The Fort Meade 100 was held in Maryland from 1978-1989. Lost in the Fort Meade history of the late 1970s was the fact that it also attracted Centurion racewalkers who attempted to walk 100 miles in less than 24-hours. It was reported, “Some participants were walkers engaged in an odd-looking sport of walking heel-to-toe as fast as possible. It’s a small sport, there’s a lot of camaraderie in it, with only about 600 people participating nationwide.”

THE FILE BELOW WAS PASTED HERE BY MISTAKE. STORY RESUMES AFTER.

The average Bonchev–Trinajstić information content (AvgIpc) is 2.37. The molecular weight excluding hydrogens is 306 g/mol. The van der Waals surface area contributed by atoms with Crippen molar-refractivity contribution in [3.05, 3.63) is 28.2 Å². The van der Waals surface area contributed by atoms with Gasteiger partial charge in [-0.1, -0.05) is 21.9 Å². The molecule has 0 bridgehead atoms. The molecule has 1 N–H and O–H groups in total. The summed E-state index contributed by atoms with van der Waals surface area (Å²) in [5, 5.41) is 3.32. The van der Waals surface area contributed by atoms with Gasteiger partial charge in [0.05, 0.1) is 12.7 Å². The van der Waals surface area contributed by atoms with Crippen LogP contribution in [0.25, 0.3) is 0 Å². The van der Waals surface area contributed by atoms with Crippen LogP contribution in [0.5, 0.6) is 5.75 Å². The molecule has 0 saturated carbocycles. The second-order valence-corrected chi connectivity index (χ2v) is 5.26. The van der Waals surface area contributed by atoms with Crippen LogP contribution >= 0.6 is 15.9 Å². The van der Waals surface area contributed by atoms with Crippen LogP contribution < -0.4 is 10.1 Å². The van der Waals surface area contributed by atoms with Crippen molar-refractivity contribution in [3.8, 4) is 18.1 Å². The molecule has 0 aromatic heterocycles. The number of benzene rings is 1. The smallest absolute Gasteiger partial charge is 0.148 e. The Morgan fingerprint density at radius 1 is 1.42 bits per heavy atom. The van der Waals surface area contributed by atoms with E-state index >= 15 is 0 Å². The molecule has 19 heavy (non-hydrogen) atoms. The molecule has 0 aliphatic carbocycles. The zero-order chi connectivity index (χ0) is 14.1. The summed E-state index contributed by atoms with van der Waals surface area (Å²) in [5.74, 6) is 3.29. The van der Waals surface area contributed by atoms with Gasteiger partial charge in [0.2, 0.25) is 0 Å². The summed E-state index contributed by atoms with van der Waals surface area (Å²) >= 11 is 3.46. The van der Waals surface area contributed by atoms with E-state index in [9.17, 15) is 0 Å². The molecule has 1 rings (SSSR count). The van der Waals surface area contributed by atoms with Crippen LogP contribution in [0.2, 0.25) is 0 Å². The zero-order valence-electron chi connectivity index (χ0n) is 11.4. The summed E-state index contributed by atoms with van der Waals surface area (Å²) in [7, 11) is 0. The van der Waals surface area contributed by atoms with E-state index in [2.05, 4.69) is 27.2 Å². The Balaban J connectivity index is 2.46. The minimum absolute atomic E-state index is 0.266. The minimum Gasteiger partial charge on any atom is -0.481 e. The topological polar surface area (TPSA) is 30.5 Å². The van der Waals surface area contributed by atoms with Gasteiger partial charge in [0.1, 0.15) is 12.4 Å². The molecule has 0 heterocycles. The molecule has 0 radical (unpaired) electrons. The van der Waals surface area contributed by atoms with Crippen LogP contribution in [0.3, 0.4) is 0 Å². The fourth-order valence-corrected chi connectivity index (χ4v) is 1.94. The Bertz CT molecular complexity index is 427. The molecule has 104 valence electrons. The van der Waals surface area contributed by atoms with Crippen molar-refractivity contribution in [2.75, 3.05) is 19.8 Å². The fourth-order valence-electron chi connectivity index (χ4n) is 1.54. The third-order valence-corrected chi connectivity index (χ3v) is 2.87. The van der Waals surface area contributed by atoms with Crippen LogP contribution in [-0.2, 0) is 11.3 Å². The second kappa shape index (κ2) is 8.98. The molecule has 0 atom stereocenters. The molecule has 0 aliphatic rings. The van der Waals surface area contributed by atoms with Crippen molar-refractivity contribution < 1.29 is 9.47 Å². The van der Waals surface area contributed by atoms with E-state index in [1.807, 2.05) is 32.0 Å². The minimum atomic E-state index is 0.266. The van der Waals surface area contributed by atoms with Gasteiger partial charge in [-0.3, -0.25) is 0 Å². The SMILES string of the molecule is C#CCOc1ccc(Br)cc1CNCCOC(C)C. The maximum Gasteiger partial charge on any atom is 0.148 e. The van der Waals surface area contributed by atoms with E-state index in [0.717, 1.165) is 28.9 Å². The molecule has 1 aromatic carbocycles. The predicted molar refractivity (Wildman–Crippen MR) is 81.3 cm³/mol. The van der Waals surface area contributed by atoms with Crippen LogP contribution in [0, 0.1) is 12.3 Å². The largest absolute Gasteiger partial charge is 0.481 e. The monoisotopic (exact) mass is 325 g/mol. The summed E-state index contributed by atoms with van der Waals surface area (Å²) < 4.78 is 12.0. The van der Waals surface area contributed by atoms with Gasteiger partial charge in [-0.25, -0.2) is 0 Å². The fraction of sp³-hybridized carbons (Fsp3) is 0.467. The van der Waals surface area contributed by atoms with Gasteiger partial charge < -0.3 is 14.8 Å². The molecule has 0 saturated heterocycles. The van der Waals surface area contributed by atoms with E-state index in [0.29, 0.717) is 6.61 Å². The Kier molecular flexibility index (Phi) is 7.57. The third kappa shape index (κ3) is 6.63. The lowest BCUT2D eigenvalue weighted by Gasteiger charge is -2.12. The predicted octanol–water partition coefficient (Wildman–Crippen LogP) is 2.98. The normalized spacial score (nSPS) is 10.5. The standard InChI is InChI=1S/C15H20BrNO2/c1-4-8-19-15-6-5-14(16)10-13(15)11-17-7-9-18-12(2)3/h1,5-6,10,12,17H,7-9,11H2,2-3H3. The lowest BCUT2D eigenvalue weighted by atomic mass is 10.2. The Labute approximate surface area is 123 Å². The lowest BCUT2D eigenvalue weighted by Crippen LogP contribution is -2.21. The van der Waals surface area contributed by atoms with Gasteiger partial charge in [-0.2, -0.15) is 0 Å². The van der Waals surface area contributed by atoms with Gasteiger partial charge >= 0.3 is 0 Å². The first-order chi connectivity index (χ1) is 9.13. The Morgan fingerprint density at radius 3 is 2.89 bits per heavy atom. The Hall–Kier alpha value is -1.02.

Alan Price, an African American racewalker was a fixture at Fort Meade 100 each year. He was an incredible athlete who became perhaps the greatest American ultra-distance racewalker ever. Price was truly an ultrarunning legend.

Also covered in this episode is a division of the ultrarunning sport that most Americans have never heard about before. It is The Long Distance Walkers Association (LDWA) in England that started holding 100-mile walking events during the 1970s that attracted the general public and some 100-mile runners.

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